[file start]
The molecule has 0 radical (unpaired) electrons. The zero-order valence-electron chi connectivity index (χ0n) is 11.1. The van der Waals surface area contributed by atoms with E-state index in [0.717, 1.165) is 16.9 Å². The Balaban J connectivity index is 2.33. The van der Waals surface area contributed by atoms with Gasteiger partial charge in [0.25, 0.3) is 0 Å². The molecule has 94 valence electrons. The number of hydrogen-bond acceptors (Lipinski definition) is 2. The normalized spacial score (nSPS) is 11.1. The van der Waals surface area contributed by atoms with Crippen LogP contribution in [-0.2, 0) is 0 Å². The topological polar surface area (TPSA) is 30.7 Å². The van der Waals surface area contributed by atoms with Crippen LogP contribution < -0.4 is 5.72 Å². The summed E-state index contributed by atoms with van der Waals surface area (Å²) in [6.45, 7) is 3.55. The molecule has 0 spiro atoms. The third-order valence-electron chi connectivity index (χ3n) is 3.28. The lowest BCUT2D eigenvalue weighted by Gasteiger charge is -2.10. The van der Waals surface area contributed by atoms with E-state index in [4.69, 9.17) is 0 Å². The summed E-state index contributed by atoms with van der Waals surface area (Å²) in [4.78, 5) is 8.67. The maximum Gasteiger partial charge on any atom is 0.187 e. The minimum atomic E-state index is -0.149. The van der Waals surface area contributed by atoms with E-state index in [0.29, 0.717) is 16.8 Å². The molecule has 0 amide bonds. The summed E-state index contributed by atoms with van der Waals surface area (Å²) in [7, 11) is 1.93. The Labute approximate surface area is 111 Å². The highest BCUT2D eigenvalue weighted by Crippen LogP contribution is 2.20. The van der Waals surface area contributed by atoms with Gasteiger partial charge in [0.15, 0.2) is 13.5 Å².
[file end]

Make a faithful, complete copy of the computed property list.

The molecule has 0 radical (unpaired) electrons. The zero-order valence-electron chi connectivity index (χ0n) is 11.1. The van der Waals surface area contributed by atoms with E-state index in [0.717, 1.165) is 16.9 Å². The Balaban J connectivity index is 2.33. The van der Waals surface area contributed by atoms with Gasteiger partial charge in [0.25, 0.3) is 0 Å². The molecule has 94 valence electrons. The number of hydrogen-bond acceptors (Lipinski definition) is 2. The normalized spacial score (nSPS) is 11.1. The van der Waals surface area contributed by atoms with Crippen LogP contribution in [-0.2, 0) is 0 Å². The topological polar surface area (TPSA) is 30.7 Å². The van der Waals surface area contributed by atoms with Crippen LogP contribution < -0.4 is 5.72 Å². The summed E-state index contributed by atoms with van der Waals surface area (Å²) in [6.45, 7) is 3.55. The molecule has 0 spiro atoms. The third-order valence-electron chi connectivity index (χ3n) is 3.28. The lowest BCUT2D eigenvalue weighted by Gasteiger charge is -2.10. The van der Waals surface area contributed by atoms with E-state index in [4.69, 9.17) is 0 Å². The summed E-state index contributed by atoms with van der Waals surface area (Å²) in [4.78, 5) is 8.67. The maximum Gasteiger partial charge on any atom is 0.187 e. The minimum atomic E-state index is -0.149. The van der Waals surface area contributed by atoms with E-state index in [0.29, 0.717) is 16.8 Å². The molecule has 0 amide bonds. The summed E-state index contributed by atoms with van der Waals surface area (Å²) in [7, 11) is 1.93. The Labute approximate surface area is 111 Å². The highest BCUT2D eigenvalue weighted by Crippen LogP contribution is 2.20. The van der Waals surface area contributed by atoms with Gasteiger partial charge in [0.15, 0.2) is 13.5 Å².